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10709Re: [loopantennas] (unknown) [1 Attachment]

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  • Brian Burns
    Aug 2, 2014
    • 0 Attachment

      Hello Phil,


      Unfortunately your email got caught in my spam filter, and the attachment got stripped off. Could you post it again?


      Thanks a bunch,


      Brian Burns


      I made a fractal antenna for HDTV. Works great.. I picked all the stations in the NY area.

      Essentially a dipole antenna folded down. (UHF) see attachment. I guess if it was resized..... but for lower freqs it would be much larger, using the same design.


      Best Regards


      Lat: 40.8367633  Long: -74.1768412




      From: "Andy ai.egrps@... [loopantennas]" <loopantennas@yahoogroups.com>
      To: loopantennas@yahoogroups.com
      Sent: Friday, August 1, 2014 4:43 PM
      Subject: Re: [loopantennas] (unknown)



      Loyd wrote:


         "I heard some one on the air who indicated they were using a Fractional Loop antenna."


      If I heard that, I would seek clarification.


      Until that, I would guess that it might mean either:

      - A Fractal antenna of some kind, or

      - A loop antenna that is a fraction of a wavelength long, also known as a Small Magnetic Loop antenna.


      I've never heard of a Fractal Loop, but I suppose they could exist.  Fractal antennas are somewhat controversial, as to whether or not they actually do anything special, other than just look pretty and perhaps make big bucks for the people who make and sell them.  Fractal antennas are apparently used in cellphones, and that may be their niche application.  I have not heard much about them in significant use elsewhere.  There's a guy named Nathan Cohen who has been a big proponent of fractal antennas, though these days his company (Fractal Antenna Systems Inc.) seems to be more interested in researching meta-materials and 'cloaking' devices, than antennas.  Mr. Cohen has been the target of much ridicule in years gone by.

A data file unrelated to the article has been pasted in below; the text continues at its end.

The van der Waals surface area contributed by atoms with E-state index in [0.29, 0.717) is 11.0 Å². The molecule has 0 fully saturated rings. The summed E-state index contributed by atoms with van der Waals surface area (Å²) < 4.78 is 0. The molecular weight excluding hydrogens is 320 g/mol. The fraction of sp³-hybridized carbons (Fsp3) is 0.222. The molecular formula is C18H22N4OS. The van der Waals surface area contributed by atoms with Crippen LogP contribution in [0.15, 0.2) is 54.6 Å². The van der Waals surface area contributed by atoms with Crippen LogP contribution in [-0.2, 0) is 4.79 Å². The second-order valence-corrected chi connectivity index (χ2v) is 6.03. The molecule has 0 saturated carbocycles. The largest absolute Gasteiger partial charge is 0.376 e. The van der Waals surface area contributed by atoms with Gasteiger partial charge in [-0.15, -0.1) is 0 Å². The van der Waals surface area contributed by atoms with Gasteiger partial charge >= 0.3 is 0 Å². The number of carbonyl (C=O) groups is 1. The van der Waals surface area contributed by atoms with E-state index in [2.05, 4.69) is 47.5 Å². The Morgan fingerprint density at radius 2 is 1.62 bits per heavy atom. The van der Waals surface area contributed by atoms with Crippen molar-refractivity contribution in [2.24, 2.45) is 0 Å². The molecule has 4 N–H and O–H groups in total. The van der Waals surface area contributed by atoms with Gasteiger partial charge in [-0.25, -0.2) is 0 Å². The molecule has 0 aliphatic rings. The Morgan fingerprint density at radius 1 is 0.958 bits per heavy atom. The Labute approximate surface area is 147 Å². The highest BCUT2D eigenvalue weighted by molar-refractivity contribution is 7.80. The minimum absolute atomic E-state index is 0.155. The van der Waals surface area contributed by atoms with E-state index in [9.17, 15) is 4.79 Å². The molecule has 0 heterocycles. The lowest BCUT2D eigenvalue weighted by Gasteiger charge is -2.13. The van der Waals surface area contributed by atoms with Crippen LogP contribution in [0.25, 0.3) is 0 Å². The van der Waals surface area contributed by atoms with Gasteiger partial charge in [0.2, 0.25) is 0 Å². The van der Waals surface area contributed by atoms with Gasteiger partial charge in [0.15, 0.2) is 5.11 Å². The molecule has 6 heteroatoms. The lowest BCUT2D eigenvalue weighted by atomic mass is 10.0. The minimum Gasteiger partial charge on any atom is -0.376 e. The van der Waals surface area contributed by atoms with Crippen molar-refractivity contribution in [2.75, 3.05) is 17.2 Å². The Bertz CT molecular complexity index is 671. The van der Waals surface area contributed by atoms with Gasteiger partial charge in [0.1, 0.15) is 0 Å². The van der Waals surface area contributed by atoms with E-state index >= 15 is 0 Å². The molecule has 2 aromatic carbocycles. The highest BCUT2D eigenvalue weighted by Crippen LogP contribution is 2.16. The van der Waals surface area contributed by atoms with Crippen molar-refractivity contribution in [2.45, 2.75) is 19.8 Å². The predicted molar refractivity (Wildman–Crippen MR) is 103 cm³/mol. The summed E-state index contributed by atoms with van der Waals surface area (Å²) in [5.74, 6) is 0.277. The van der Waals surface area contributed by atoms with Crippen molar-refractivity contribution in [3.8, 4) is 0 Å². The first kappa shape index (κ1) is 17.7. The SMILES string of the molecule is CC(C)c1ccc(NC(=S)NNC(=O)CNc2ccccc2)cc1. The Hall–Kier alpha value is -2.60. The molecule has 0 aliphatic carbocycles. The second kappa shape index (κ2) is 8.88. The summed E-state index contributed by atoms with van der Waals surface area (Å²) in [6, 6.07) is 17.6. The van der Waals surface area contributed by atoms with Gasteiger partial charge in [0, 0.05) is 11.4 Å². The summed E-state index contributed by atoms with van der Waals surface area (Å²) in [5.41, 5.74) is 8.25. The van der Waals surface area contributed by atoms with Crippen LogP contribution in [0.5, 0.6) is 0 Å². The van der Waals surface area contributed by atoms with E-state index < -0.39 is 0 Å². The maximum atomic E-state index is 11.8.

Small magnetic loops can be either homebuilt or purchased.  They are the magnetic equivalent of a very short dipole.  They tend to have very large currents and voltages and very narrow bandwidths and require a lot of attention to keep the losses down.  Most small loops are used on the higher HF bands, not 80, but yes they can be used there too.  Losses tend to go up (and bandwidths down) as you go towards the lower frequency HF bands, unless you scale the antenna dimensions up accordingly.  Most homebuilt small transmitting loops require a vacuum capacitor, which is a kind of variable capacitor normally found in high power transmitters.  They can better withstand the large currents and voltages (many 10s of KVs) and keep the I*R losses down.


      The AlexLoop is one of the less expensive commercial small loops.







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